Doug Jerebine travelled to the UK in the late-sixties, changed his name to Jesse Harper, and recorded one of the great lost psych-guitar masterpieces.
I had sung and played like this in New Zealand, but never my own songs. In fact, I had never written any songs, apart from Metropolis, recorded with the Embers. My friend Jimmy Sloggett was excited about it and wrote for violins. After being in the U.K. for a few months and hooking up with my Kiwi friend Dave Hartstone, Dave said one day, "Come on, Doug! You are an incredible guitarist and you can sing too. So write some songs and let's record them."
I replied, "No way! I'm into playing live, not recording. I want to find some good musicians and play with them, live. The real mission is find good musicians."
Although I had concealed it, I was somewhat excited about composing. My main reluctance was in singing. I had worked with many talented and powerful singers, and felt that I could recognise a good singer-and that I wasn't one of them. Singing is a gift: a timbre, a character, a power. Your own vocal chords are your instrument, at your command; you are more or less born with it. I wasn't. This was my opinion, though I sometimes liked the joy of trying to sing.
My long-time saxophonist and dear friend Bob Gillett and I had had the company of certain outstanding musicians in New Zealand, but we were often stuck without a bass player and a drummer. Drummers were the most difficult to come by. There were good players, but they were not often in our circle for some reason or other.
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In England, Dave introduced me to Dave Preston, a drummer from Liverpool. He had played with the Merseybeats and Nirvana-no, not the Nirvana of later fame-in fact he later told me that his Nirvana was the original Nirvana, and they received a handsome compensation from the "famous" Nirvana for using their name without permission. Preston lived hard and used a lot of coarse language, but beneath that veneer I saw a man of gentle and modest heart. Again, I observed that he could play "fire-music". I appreciated that he seemed to possess no ego, and was always ready to listen to how I wanted the music to sound. There was virtually no money in our work; but he genuinely liked the songs I had written.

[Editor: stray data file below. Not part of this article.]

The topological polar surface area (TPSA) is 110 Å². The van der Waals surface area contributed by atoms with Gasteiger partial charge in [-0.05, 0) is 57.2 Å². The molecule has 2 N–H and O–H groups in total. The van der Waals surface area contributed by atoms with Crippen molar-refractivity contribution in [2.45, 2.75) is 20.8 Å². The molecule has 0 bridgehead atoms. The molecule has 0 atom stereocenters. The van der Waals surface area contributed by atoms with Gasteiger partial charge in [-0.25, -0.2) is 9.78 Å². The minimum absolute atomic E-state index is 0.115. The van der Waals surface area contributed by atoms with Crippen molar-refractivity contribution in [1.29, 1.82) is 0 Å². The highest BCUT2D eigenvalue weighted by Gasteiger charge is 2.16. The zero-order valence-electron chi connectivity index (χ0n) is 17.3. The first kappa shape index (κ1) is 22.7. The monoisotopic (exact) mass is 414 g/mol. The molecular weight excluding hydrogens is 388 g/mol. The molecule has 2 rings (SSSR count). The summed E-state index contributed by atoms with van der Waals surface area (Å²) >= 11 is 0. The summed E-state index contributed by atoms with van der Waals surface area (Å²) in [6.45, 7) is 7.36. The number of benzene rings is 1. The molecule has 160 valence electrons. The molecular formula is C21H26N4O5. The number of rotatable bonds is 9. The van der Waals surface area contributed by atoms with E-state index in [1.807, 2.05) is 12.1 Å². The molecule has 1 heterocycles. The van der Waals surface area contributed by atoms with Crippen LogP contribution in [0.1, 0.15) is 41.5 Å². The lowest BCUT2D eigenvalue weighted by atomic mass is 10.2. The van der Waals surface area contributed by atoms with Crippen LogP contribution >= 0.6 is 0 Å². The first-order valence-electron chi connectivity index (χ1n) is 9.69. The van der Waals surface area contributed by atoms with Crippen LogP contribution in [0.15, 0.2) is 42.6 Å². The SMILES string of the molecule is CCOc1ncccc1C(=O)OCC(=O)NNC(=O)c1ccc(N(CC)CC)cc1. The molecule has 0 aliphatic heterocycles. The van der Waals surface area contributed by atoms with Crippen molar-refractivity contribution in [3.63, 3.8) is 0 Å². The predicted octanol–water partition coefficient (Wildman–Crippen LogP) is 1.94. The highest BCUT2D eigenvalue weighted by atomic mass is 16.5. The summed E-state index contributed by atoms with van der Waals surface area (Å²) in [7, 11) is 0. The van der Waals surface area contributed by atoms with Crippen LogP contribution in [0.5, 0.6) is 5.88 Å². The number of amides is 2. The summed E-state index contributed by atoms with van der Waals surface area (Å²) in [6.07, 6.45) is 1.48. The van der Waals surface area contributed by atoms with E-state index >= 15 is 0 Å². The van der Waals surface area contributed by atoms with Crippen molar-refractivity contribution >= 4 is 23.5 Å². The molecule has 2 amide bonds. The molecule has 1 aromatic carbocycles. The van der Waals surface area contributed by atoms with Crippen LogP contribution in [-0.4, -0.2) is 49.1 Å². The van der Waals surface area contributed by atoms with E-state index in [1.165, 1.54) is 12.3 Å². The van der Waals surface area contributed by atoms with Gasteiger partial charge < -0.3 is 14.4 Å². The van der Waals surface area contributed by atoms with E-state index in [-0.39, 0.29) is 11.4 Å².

So now here we are in a UK studio, 1969. I am perspiring, waving my arms and conducting chorus to chorus, simultaneously playing a Gibson SG guitar with a single P90 bridge pickup. Dave Preston patiently watched the mad conductor, played time and unleashed his fire when the time was right, which gave me great solace.
I was loud. The neighbouring offices could all hear it, and the control room was filled with their office staff playing truant. I was recording-live! I always remember one remark: "Sounds like he's playing the guitar underwater." Their presence gave me purpose, consolation that I wasn't just playing into a dead machine, just to be boxed on an automated assembly line into a 'product' destined for a supermarket shelf next to dishwashing liquid.
I had a heartfelt reunion with Dave Preston just over a year ago. He now sings and writes beautiful music. I would be hard pressed to find a gentler soul amongst my acquaintances. He never forgot our work, and still had an acetate of our original recording-from which it is now published. Did I think it would be released all over the world 42 years later? No way.
Chicago label Drag City have officially released the album Doug Jerebine Is Jesse Harper on vinyl and digital download to worldwide acclaim, with Mojo, Uncut and Record Collector giving the long-overdue reissue a major thumbs up. New local imprint Imperial have released the album with additional tracks from Doug's career - he plays a release show at the Kings Arms on Wednesday 14 March to celebrate.